The Templo Mayor Museum presented the short Ten minutes with Rigoberta

*** The enclosure guards the medal and the scroll that symbolize the Nobel Peace Prize, to which the Guatemalan activist was awarded in 1992

*** Through the documentary, the venue brought the public closer to the life of a woman who continues to watch over the human rights of indigenous peoples

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The Templo Mayor Museum (MTM) houses a couple of exceptional pieces: the medal and the scroll that Rigoberta Menchú Tum received as the winner of the Nobel Peace Prize in 1992. 30 years after the Guatemalan activist obtained the prestigious award, this venue presented the short Ten minutes with Rigobertato bring the life of this social fighter closer to the public.

The Ministry of Culture of the Government of Mexico, through the National Institute of Anthropology and History (INAH) and the MTM, screened this documentary capsule, which obtained an honorable mention in the Second “Miradas sin tiempo” Contest, of the Anthropological Film Festival from INAH, with the comments of its director, Roberto Salvador Rodríguez; the researcher at the INAH Tlaxcala Center, Milton Hernández García, and the director of the museum, Patricia Ledesma Bouchan.

The head of the MTM said that, at the time, the Nobel laureate expressed that the medal and the scroll would remain in this museum –an ancient expression of one of the highest civilizations of our ancestors– “in a vigil for peace”, that is to say , as long as the human rights of indigenous peoples in their native country are not guaranteed.

In back of Ten minutes with Rigoberta there is a conversation of more than two hours, provided by the activist, in October 2021, although the efforts for it began years before, prior to the health contingency due to COVID-19, narrated its director, the Spanish filmmaker Roberto Salvador Rodríguez .

The testimony of the defender of peace, who appears in her traditional Mayan Quiché dress, on a white background, intersperses animations that recreate her story, which begins with her childhood in Chimel, immersed in a misty forest and the howling of howlers announcing the rain, and his transfer to the city, which he perceived as a prison, compared to the environment in which he grew up.

The intimacy to which Rigoberta Menchú opens up, with a calm tone, is a spiral that goes from the outside, remembering the discrimination suffered in her own flesh; she advances with the family tragedy, known to many, and focuses on the injustice suffered for centuries by a group: that of the indigenous peoples of Guatemala. In her confession are the keys to her determined character, including the example set by her parents, both leaders of her community.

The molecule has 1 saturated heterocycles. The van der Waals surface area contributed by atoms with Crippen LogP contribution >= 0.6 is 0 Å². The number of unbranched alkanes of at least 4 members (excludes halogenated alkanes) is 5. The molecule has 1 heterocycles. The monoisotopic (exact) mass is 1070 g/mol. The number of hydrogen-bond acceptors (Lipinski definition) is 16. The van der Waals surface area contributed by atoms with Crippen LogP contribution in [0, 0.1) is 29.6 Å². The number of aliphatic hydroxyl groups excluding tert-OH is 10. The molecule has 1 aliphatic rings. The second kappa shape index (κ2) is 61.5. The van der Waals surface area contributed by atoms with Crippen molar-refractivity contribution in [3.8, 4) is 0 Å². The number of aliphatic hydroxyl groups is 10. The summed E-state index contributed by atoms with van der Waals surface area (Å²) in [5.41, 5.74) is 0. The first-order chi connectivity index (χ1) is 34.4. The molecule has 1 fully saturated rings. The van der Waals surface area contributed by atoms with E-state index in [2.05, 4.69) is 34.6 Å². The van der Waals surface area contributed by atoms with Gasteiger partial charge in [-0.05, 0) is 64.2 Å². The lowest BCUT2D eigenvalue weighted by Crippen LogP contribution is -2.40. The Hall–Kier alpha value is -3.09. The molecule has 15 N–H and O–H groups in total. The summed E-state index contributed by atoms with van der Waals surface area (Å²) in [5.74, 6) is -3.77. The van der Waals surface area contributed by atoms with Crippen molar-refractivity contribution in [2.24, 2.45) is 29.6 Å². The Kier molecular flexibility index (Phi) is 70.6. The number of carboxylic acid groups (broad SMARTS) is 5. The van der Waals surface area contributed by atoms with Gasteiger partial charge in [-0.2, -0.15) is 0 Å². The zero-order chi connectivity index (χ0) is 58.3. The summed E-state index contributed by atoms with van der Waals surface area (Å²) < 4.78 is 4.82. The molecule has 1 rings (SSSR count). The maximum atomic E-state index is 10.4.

In the documentary, she recalls the series of interrogations to which she was exposed after obtaining the award. Three decades later, he reflects that one of the achievements was showing the world the indigenous face: “I think that part of the Nobel Prize was the approval of Convention 169, it was the fight we faced, as well as the subsequent Declaration of the United Nations on the Rights of Indigenous Peoples, which recognizes their spirituality, territory, language, clothing, and their self-determination.”

Roberto Salvador Rodríguez emphasized the humility born of Rigoberta Menchú, which she wisely projects: “for her, human beings are children of the tunnel of time and we were born to leave something behind, to raise awareness in future generations, beginning with the simpler and more immediate actions with those around us”.

Finally, the ethnologist Milton Hernández García highlighted the impact generated by the publication of his autobiography, My name is Rigoberta Menchú and that is how my conscience was bornin 1983, “the expression of a victim -having suffered a capitalist, patriarchal, violent and colonial system-, who was able to assert herself from that condition and emerge as a critical conscience, organizing the fight for the defense of indigenous life” .

The Templo Mayor Museum presented the short Ten minutes with Rigoberta